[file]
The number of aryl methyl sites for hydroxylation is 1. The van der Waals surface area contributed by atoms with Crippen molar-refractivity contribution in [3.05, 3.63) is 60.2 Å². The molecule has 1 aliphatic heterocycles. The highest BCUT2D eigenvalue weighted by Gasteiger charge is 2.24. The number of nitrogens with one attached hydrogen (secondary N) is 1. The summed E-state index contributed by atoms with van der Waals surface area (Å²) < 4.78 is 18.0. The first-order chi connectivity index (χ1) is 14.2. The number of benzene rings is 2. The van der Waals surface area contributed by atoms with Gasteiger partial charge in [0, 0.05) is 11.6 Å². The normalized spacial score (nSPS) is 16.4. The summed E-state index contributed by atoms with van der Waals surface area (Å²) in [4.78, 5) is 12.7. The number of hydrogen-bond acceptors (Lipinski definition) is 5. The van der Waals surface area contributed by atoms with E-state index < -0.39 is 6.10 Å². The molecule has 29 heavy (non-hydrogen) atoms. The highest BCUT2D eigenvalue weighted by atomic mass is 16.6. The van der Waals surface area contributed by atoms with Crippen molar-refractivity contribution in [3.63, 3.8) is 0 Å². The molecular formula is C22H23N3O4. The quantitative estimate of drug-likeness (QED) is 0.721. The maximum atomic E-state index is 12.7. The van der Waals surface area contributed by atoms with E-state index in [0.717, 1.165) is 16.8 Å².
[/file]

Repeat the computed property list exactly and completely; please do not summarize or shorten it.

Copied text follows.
The number of aryl methyl sites for hydroxylation is 1. The van der Waals surface area contributed by atoms with Crippen molar-refractivity contribution in [3.05, 3.63) is 60.2 Å². The molecule has 1 aliphatic heterocycles. The highest BCUT2D eigenvalue weighted by Gasteiger charge is 2.24. The number of nitrogens with one attached hydrogen (secondary N) is 1. The summed E-state index contributed by atoms with van der Waals surface area (Å²) < 4.78 is 18.0. The first-order chi connectivity index (χ1) is 14.2. The number of benzene rings is 2. The van der Waals surface area contributed by atoms with Gasteiger partial charge in [0, 0.05) is 11.6 Å². The normalized spacial score (nSPS) is 16.4. The summed E-state index contributed by atoms with van der Waals surface area (Å²) in [4.78, 5) is 12.7. The number of hydrogen-bond acceptors (Lipinski definition) is 5. The van der Waals surface area contributed by atoms with E-state index < -0.39 is 6.10 Å². The molecule has 29 heavy (non-hydrogen) atoms. The highest BCUT2D eigenvalue weighted by atomic mass is 16.6. The van der Waals surface area contributed by atoms with Crippen molar-refractivity contribution in [3.63, 3.8) is 0 Å². The molecular formula is C22H23N3O4. The quantitative estimate of drug-likeness (QED) is 0.721. The maximum atomic E-state index is 12.7. The van der Waals surface area contributed by atoms with E-state index in [0.717, 1.165) is 16.8 Å².